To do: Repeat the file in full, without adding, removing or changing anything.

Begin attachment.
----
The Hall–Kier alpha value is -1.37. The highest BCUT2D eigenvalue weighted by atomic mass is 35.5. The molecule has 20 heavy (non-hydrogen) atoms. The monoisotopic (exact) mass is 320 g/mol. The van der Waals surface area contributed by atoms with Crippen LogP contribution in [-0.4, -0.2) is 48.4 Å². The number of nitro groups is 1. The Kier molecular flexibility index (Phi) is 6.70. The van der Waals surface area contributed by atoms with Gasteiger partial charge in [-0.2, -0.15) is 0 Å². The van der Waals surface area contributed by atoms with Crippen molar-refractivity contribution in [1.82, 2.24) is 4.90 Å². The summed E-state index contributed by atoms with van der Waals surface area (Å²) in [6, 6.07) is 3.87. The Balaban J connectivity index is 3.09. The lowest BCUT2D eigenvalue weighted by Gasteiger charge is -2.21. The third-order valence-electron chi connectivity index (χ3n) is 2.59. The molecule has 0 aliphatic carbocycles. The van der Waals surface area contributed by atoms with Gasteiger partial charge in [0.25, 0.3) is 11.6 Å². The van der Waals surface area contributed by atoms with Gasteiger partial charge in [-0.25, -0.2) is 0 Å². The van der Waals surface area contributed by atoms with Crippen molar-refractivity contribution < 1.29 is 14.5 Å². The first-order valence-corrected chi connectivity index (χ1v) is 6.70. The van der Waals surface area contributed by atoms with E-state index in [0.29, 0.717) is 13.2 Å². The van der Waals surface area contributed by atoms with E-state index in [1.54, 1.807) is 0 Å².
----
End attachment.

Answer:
The Hall–Kier alpha value is -1.37. The highest BCUT2D eigenvalue weighted by atomic mass is 35.5. The molecule has 20 heavy (non-hydrogen) atoms. The monoisotopic (exact) mass is 320 g/mol. The van der Waals surface area contributed by atoms with Crippen LogP contribution in [-0.4, -0.2) is 48.4 Å². The number of nitro groups is 1. The Kier molecular flexibility index (Phi) is 6.70. The van der Waals surface area contributed by atoms with Gasteiger partial charge in [-0.2, -0.15) is 0 Å². The van der Waals surface area contributed by atoms with Crippen molar-refractivity contribution in [1.82, 2.24) is 4.90 Å². The summed E-state index contributed by atoms with van der Waals surface area (Å²) in [6, 6.07) is 3.87. The Balaban J connectivity index is 3.09. The lowest BCUT2D eigenvalue weighted by Gasteiger charge is -2.21. The third-order valence-electron chi connectivity index (χ3n) is 2.59. The molecule has 0 aliphatic carbocycles. The van der Waals surface area contributed by atoms with Gasteiger partial charge in [0.25, 0.3) is 11.6 Å². The van der Waals surface area contributed by atoms with Gasteiger partial charge in [-0.25, -0.2) is 0 Å². The van der Waals surface area contributed by atoms with Crippen molar-refractivity contribution < 1.29 is 14.5 Å². The first-order valence-corrected chi connectivity index (χ1v) is 6.70. The van der Waals surface area contributed by atoms with E-state index in [0.29, 0.717) is 13.2 Å². The van der Waals surface area contributed by atoms with E-state index in [1.54, 1.807) is 0 Å².